organic and non-gmo trends

GMOs, limited technology, dwindling farmers threaten organic growth, Sen. Tester says

By Elizabeth Crawford

- Last updated on GMT

GMOs, limited technology, dwindling farmers threaten organic growth

Related tags Organic trade association Genetically modified organism Organic farming

The organic industry must overcome substantial hurdles to sustain its double digit sales growth, including the threat posed by genetically modified organisms, limited technological advancements and a dwindling farming population, said organic farmer and democratic Montana senator Jon Tester.

“There is a bunch”​ of “good things going on in organic,”​ including an 11% increase in sales in 2014 to $39.1 billion​, more than $550 million in organic exports​ last year and increasing market share nearing 5%, Tester told organic stakeholders gathered in Washington, D.C., April 15 for the Organic Trade Association’s annual policy conference.  

But, he added, “we have more work to do”​ to sustain and increase these advancements. Among the top priorities he suggested are addressing the threats posed to organic by GMOs, recruiting farmers into the organic sector and improving organic farming.

Threats posed by GMOs

Reflecting on the future and potential for organic foods in the U.S., Tester emphatically told organic stakeholders at the meeting that “the issue of GMOs should be front and center in your mind.”

He explained: “It is front and center of my mind,” ​because if left unchecked it will “take me off the farm”​ and likely drive other farmers out of the organic sector, as well.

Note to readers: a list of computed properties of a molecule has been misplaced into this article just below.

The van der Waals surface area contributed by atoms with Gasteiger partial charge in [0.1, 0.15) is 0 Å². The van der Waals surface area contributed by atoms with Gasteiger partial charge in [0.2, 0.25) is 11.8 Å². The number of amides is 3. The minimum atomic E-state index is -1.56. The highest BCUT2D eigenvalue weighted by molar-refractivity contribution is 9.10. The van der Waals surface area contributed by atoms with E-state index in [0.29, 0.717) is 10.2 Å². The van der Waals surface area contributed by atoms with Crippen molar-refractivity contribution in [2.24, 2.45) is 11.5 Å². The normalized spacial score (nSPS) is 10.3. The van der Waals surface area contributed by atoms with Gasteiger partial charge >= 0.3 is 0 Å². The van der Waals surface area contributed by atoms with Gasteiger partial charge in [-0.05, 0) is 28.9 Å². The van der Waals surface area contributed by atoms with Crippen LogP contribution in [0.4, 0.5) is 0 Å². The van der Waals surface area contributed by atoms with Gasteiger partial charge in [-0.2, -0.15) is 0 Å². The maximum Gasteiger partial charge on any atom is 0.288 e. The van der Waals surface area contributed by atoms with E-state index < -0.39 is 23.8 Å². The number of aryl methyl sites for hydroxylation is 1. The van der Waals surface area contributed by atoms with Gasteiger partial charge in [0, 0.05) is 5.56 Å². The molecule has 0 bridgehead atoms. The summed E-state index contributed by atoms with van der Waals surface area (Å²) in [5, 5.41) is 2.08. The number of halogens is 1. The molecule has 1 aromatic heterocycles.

The main issue is the threat of cross-pollination with GMO crops, which would disqualify previously organic crops because organic must be non-GMO, he said, adding: “For us, pollination is something that happens. You can’t stop it. It is the way it works. But if you get that cross-pollination, you have a problem … and it is a problem that will put us out of business.”

Tester also raised questions about the safety of GMOs, which most regulatory bodies in the world, including FDA, the World Health Organization and other international regulators, have said are just as safe as their conventional counter parts.

Nonetheless, Tester said additional research is needed, especially regarding the threat of allergens caused or triggered by GMOs.

“A lot of folks think [genetic engineering] is better than sliced bread. It may be better than sliced bread, but we don’t know because there is not the research out there to back it up,”​ Tester said. More research also is needed so “we know what we are getting ourselves into,”​ he added.

Mandatory labeling of GMOs also is necessary and would help consumers distinguish between organic and GMO products, Tester said. He promoted the Genetically Engineered Food Right-to-Know Act​, which Sens. Barbara Boxer, D-Calif.; Richard Blumenthal (D-Conn.) and Congressman Peter DeFazio, D-Ore., introduced in February to require FDA to clearly label genetically engineered foods. 

He scoffed at other legislation introduced that includes voluntary labeling, saying that if GMO producers wanted to voluntarily label their products, they already would.